The constant censorship changes the Chinese government insisted on to allow filming (it was the first US picture to shoot there) and the nightmarish amount of red tape during the shoot didn't help, nor did heavy prerelease cutting (De Laurentiis also prepared a longer TV miniseries version that never seems to have seen the light of day), but John Briley and Stanley Mann's script is such a dreary and truncated mess that makes so little sense to anyone who hasn't read the novel that it's no great surprise that veteran TV director Daryl Duke couldn't inject any life into it. There's no excuse for the truly awful performances, though, with both Bryan Brown and Joan Chen sporting atrocious Groundskeeper Willie Scottish accents that make it impossible to keep a straight face when our hero utters lines like "Tha Emparah ov Chynner haze Neva scene tha guns ov a Britisshhh man o'wurr!" or "When yew meek dung ye'll weep year arse wiv paypah" while her romantic scenes, delivered in the pidgin-Scottish learned from her lover, become pure comedy. Even the Russian ambassador's accent hails not from Georgia, Russia, but Georgia, USA for some bizarre reason, making you wonder if the whole thing is a failed send up.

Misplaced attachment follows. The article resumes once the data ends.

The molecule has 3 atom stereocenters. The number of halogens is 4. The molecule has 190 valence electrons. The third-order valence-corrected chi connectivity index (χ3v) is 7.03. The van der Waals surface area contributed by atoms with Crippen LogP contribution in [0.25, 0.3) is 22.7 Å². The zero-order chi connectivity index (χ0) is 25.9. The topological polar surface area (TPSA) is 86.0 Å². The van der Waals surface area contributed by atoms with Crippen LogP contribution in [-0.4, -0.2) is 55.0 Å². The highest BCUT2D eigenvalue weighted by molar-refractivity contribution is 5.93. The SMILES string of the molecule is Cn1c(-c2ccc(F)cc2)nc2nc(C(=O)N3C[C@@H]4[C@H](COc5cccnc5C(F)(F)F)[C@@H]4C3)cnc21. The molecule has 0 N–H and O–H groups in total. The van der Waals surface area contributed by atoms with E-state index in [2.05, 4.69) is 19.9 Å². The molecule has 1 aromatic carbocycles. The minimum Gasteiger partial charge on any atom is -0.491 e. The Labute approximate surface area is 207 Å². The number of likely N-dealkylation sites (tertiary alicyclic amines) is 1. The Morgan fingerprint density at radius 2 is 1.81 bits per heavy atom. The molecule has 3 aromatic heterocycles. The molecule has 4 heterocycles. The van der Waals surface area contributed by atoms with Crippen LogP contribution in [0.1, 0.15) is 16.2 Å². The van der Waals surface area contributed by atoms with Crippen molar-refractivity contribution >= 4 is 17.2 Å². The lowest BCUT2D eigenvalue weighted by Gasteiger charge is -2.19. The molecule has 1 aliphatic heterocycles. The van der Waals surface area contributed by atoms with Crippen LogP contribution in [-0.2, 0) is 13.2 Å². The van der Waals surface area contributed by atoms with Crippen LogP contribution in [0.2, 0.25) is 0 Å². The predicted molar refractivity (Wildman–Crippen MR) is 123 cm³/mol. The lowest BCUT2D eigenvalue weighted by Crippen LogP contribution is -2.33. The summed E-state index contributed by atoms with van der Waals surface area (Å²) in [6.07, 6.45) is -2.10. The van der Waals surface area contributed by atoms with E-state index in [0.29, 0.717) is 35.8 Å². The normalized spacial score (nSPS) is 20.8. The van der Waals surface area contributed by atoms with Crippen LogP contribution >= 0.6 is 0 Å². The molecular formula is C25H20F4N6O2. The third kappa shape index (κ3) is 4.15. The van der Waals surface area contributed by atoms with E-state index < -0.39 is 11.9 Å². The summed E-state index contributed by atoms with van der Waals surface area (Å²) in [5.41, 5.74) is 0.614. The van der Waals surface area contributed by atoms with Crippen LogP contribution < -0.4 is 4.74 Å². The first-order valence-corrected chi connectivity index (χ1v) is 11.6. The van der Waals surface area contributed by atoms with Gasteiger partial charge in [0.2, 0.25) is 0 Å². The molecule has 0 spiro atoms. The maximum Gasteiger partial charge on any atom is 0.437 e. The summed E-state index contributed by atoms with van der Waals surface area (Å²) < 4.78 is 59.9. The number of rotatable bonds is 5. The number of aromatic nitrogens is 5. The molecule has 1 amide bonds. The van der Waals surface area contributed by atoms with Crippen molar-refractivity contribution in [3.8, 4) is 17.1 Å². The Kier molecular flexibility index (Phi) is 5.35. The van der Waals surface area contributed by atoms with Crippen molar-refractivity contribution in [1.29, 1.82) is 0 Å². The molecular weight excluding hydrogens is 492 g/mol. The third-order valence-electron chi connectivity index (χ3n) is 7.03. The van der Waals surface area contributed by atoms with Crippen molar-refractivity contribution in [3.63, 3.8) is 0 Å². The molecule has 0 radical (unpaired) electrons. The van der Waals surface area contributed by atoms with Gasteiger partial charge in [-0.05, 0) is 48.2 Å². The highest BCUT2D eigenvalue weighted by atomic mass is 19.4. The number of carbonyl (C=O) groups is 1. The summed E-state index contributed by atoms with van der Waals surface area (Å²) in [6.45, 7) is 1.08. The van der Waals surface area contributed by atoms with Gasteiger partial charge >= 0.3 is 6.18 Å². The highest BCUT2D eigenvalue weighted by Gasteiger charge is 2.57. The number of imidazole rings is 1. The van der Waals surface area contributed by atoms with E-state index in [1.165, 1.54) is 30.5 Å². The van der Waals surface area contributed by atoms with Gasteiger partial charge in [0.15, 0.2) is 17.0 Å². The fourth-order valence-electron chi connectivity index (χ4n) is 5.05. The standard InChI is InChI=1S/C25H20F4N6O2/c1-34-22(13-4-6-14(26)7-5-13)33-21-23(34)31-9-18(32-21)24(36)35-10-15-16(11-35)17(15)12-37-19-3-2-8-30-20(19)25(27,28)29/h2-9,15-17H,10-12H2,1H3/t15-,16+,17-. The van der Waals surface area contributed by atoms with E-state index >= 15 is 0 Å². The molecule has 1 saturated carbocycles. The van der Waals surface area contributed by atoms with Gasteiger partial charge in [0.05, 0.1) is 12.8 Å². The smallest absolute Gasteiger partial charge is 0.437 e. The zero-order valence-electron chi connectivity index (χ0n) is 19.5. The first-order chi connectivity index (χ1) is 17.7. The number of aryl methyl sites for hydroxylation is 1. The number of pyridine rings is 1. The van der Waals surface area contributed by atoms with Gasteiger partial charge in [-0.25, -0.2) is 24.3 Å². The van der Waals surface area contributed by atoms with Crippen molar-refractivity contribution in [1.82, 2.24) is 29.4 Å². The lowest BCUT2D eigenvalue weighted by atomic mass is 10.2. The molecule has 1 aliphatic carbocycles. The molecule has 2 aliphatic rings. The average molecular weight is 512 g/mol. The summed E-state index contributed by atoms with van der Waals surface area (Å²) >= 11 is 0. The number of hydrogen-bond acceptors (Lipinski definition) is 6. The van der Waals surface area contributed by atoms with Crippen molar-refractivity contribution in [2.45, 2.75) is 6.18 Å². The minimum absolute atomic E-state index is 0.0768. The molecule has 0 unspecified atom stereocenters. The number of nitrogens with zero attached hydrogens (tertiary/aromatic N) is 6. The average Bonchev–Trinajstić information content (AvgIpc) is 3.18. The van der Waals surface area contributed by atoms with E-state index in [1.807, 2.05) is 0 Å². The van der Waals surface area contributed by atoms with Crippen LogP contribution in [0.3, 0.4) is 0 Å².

The first quarter of an hour or so isn't too bad, but it doesn't take long for the colony of Hong Kong to be established and from then on it's just tiresome business rivalry between Brown and John Stanton's hammy melodrama villain with the usual romantic complications as their children fall in love, none of which plays remotely convincingly or above the level of a cheap daytime soap opera. Even the climax during a typhoon that sees the two antagonists finally having their much-delayed fight to the death doesn't liven things up so flatly are the proceedings staged: you just get the feeling that everyone just wants to get through it all as quickly as they can so they can go home and forget about it, which at least puts them on the same plain as the audience.
Amazingly even the great Jack Cardiff's scope photography doesn't add much colour or grandeur to proceedings after the opening sequences in China, with much of the film looking like a flat TV show that someone accidentally shot in widescreen, so Maurice Jarre's superb score is doubly welcome. It's something of a tradition that really bad films often have exceptionally good scores, and this is no exception, with Jarre seemingly scoring a much grander and more spectacular film that exists only in his head, even coming up with a gorgeous, unashamedly romantic and sweeping love theme that's one of the finest things he ever wrote. If only the film were worthy of it